Our dig for that elusive bargain continues, with a curious twist: We've recently come across a nice home in a desirable area that's being offered for sale and for rent at prices that seem at odds with each other.
If we were to buy this house — which, I might add, has minimal green space and a third bedroom in the basement — we'd be working with an asking price of $850,000. That price seems exorbitant, especially considering that comparable sales in the area are about $100,000 lower. But maybe the sellers are betting on their location, which is in a good school district and just a few blocks from the Metro.
Why, then, are they also offering the house for a much lower — if still out of reach for us — rent of $3,250 per month? Let's say we bought the house with a 20 percent down payment and a 30-year mortgage at 6 percent. Our mortgage payments would be $4,077 per month. It doesn't make much sense to buy. A 5 percent interest rate would bring our monthly payments to $3,650. Closer, but that's still $4,800 per year more than renting — and doesn't count things like insurance, property taxes, etc.
Or look at it this way: Let's say our monthly payment is $3,200 — but we don't rent, we own. At 5 percent, that means we could get a loan for $596,000. With that loan, and adding our 20 percent down payment, that leaves a final purchase price of ... $745,000! Which is more than $100,000 less than the sale price of the house. (Changing the interest rate on the loan to 6 percent works out to a price of $667,500.) Another house we had our eye on recently came with a similar dissonant price tag: $688,000 for sale or $2,800 per month for rent. It was rented. (To finance 80 percent of that house at 5 percent, your monthly mortgage would be $2,954.)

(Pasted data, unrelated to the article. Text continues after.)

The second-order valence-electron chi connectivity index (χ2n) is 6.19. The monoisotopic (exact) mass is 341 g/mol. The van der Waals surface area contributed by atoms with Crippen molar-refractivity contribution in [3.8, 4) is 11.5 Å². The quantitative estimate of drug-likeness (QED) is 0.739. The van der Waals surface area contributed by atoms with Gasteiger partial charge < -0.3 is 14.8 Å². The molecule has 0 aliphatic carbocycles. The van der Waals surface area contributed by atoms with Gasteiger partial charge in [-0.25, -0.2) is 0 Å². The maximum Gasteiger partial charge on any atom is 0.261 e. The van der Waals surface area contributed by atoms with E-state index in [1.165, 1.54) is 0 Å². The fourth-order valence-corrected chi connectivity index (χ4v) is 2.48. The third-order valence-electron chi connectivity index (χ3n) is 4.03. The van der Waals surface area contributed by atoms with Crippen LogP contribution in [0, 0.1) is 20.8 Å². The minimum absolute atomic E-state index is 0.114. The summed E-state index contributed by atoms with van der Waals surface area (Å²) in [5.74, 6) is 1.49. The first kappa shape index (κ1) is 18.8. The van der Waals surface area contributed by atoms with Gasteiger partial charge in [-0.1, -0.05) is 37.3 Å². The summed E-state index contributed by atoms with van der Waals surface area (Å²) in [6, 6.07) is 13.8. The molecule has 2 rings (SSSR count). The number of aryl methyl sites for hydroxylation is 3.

I know, all of you homeowners are going to tell us about all of the tax benefits we would get from ownership, not to mention what a wonderful investment this property would be. But do you really think we'd be able to sell it in 10 years for more than the equivalent of $850,000? We'd rather pay rent and invest in something more stable — like, say, newspaper companies .